For those wanting an adorable game where you take control of a cat looking to escape heaven, then Purrs In Heaven ticks all the boxes. Though as time goes on, you start to notice elements that have been majorly overlooked, making it a clunky and unpleasant experience.
Purrs In Heaven is from Spanish indie developer Pixel Bones and published by EnjoyUp games, the first of their games to be made available on the Nintendo Switch. It’s a one man band developer that’s produced a handful of other games for the WiiU, PS Vita and PC in the past few years; a lot of determination has been put in to make the end product, but it still needs plenty of refinement nonetheless.
You’re in control of a black tabby named Lanna whose been sent to kitty heaven and trying to get back to the land of the living after you were run over by a car. After a conversation with a God named Yama, you have to gather 3 pieces of your soul by completing puzzles in a standard platformer setting.
In total there are 30 levels to complete, sprinkled with rhythm-based mini games and bonus challenges you unlock throughout the game. At first you’re getting used to the controls and eases you in nicely, even with the tutorial cards being almost useless and you end up having to figure it out for yourself. Then it begins to get harder very quickly, to the point where some levels almost feel impossible to complete. At least the levels are sweet to look at as you repeatedly fall to your “death”.
What makes Purrs In Heaven different is that you have the ability to duplicate bodies of yourself to reach up to higher levels. Once you reach beacons, glowing spires, on the map, you can recharge the number of cat clones you can use – you can only use 7 “clones” of yourself at one time. There are also collectables, fish and coins that can be used in exchange for perks at certain points during the game.
Along with dodging enemies, reaching platforms and a sprinkling of mini games, as with every standard platformer, there isn’t much else that makes it as unique. The art style is admittedly adorable, with a sweet plot line that’s easy to follow and has similar rings to other 2D art platformers like Shovel Knight and Celeste, though it couldn’t be said that Purrs In Heaven is of the same calibre.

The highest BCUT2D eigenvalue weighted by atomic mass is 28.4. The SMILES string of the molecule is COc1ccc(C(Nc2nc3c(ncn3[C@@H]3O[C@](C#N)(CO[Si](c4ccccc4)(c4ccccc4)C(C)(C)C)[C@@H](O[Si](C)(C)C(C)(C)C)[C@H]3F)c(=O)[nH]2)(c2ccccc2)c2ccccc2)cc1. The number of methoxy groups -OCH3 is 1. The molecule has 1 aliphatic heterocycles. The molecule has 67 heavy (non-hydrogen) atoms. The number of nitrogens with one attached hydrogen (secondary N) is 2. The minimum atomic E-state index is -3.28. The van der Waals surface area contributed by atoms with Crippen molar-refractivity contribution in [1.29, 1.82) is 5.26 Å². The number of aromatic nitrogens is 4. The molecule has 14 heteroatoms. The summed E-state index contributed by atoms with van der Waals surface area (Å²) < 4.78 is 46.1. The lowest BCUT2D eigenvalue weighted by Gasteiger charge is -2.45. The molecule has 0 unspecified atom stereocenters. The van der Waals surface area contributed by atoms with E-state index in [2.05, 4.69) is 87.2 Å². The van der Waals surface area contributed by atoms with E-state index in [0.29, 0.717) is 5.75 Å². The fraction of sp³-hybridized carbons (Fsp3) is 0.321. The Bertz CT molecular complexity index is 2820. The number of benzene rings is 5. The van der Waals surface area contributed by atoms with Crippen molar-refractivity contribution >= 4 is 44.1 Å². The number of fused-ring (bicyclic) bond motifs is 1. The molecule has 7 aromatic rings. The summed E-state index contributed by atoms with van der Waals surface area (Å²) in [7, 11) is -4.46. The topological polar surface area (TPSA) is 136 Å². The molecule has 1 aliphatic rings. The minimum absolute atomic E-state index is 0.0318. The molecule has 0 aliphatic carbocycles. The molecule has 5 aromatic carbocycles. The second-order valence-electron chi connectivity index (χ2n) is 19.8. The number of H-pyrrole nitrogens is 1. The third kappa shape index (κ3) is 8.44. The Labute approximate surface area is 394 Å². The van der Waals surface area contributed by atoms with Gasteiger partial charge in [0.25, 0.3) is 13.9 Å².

Most platformers allow you to bring a sense of initiative and strategy to get yourself to the end goal, but with this game there is a lot of clunky moves you have to pull off to get further. Certain parts of the game appear to be broken which hinders your progress even further as you try to navigate. There is one noticeable bug that’s of some help to you though – every time you “die”, the number of clones you can make of yourself resets. There’s no “game over” in this game at all actually, so you could spend all day on the game if you really wanted to with no fear of losing anything in the process.
The mini games that break up the platformer levels are the most frustrating parts of each section. The majority of them are rhythm-based i.e. press the button in time with the beat, though they too are broken. These parts of the game soon became the bane of my life as I was working out when my button presses would actually sync with the in-game beat: roughly about a 2 second delay. After your 56th attempt of trying to crack a mini game that should be tied to your button press, you’re bound to get bored rather quickly.
Unfortunately, it’s not just the mini games that are broken, certain parts of the game are clearly broken or a struggle to complete. Some elements can only be completed if you can time the jumps and buttons up correctly. There is a distinction here in that, granted, a game should naturally become harder over time and a challenge is welcome, but not when the game can’t even be completed due to elements not properly optimised for.
There’s around 3 hours worth of gameplay if you manage to work your way through the broken elements of the game. Unfortunately, the satisfied feeling you get from finishing a game has waned by the time you reach the end. Most platformers bring a sense of joy and strategy and the nice challenge it brings, which Purrs In Heaven has sadly failed to bring. Bringing only frustration in amongst all the broken parts to the game, on top of how difficult it ends up being, it’s a shame that the game fails to live up to its expectations.
REVIEW CODE: A complimentary Nintendo Switch code was provided to Bonus Stage for this review. Please send all review code enquiries to firstname.lastname@example.org.
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Purrs In Heaven Review
Gameplay - 2/10
Graphics - 2/10
Sound - 2/10
Replay Value - 2/10
What appears to be an adorable game on the outside comes a clunky, confusing game that only brings frustration.
- Pretty art style.
- Clunky and full of glitches.
- Confusing tutorials.
- Too much frustration for a platformer.